"Joey, 4th Grade, 1992"

May 22, 2013

Note: I had scheduled this poem before the tornadoes in Oklahoma. I'm going to run it as planned, because it seems even more timely now. My heart goes out to those in Moore, OK and anywhere else where people are coping with the aftereffects of disaster. 

Laura Dimmit is from Joplin, Missouri, and her family survived the fierce tornado of May, 2011. The entire area was strewn with debris, and here’s a poem about just one little piece that fell from the sky. [Introduction by Ted Kooser.]

School photo, found after the Joplin tornado 

                                             “Joey, 4th grade, 1992”

He’s been on the fridge since it happened,
sneaking glances from underneath the cat
magnet at our dinners, coffee habits, arguments.
We posted him on the database of items found,
hoping that someone would recognize his messy
hair, Batman t-shirt, blue eyes, but no one
answered the post or claimed him.
Somewhere a childhood photo album is not
quite complete, or a grandmother’s mantelpiece;
an uncle’s wallet. One afternoon I got restless,
flipped through my old yearbooks, trying to find him,
looking to see how he might have aged: did he lose
the chubby cheeks? dye his hair? how long
did he have to wear braces? But he’s too young
to have passed me in the halls, the picture just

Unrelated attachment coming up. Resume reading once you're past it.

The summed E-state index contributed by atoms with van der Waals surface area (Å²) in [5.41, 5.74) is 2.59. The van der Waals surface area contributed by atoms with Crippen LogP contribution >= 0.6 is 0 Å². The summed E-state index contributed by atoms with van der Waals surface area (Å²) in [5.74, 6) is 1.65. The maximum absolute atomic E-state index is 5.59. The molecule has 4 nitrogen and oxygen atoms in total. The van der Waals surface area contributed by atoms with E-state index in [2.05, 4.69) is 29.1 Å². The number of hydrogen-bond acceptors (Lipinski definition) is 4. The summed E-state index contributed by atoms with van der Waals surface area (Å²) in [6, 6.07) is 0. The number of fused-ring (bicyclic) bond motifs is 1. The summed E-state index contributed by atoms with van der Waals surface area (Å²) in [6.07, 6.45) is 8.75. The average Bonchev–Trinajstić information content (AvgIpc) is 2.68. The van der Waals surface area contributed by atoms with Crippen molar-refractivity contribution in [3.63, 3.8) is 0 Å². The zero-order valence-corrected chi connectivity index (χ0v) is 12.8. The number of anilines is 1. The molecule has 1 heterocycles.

a stranger, a small reminder of the whirling aftermath
when Joplin was clutching at scraps: everything displaced,
even this poor kid who doesn’t even know he’s lost.

American Life in Poetry is made possible by The Poetry Foundation (www.poetryfoundation.org), publisher of Poetry magazine. It is also supported by the Department of English at the University of Nebraska-Lincoln. Poem copyright ©2012 by Laura Dimmit, and reprinted by permission of the poet. Introduction copyright © 2013 by The Poetry Foundation. The introduction's author, Ted Kooser, served as United States Poet Laureate Consultant in Poetry to the Library of Congress from 2004-2006.

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  1. Wow - what a find. Thanks for sharing. So sad about Oklahoma!

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  3. I couldn't believe the timing (unfortunately).

  4. Kathy, I remember reading this poem when it came out in my weekly poetry column and was moved then. But now it has even more meaning. I know a woman in Moore who lost her house and car. Both she and her husband are fine, but they will have so much to go through over the next months. It's so hard to imagine what that tornado must have been like, and I live in Oklahoma. No damage in my area, but watching the weather news over those couple of days was just heartbreaking. Thanks for posting this poem.

  5. Oh, Cheryl, I'm sorry to hear about your friend. I looked at a map when I read about the tornadoes and I was pretty sure you were spared, so I'm glad to hear that was the case. I can't imagine losing everything like that. My heart goes out to all the storm victims.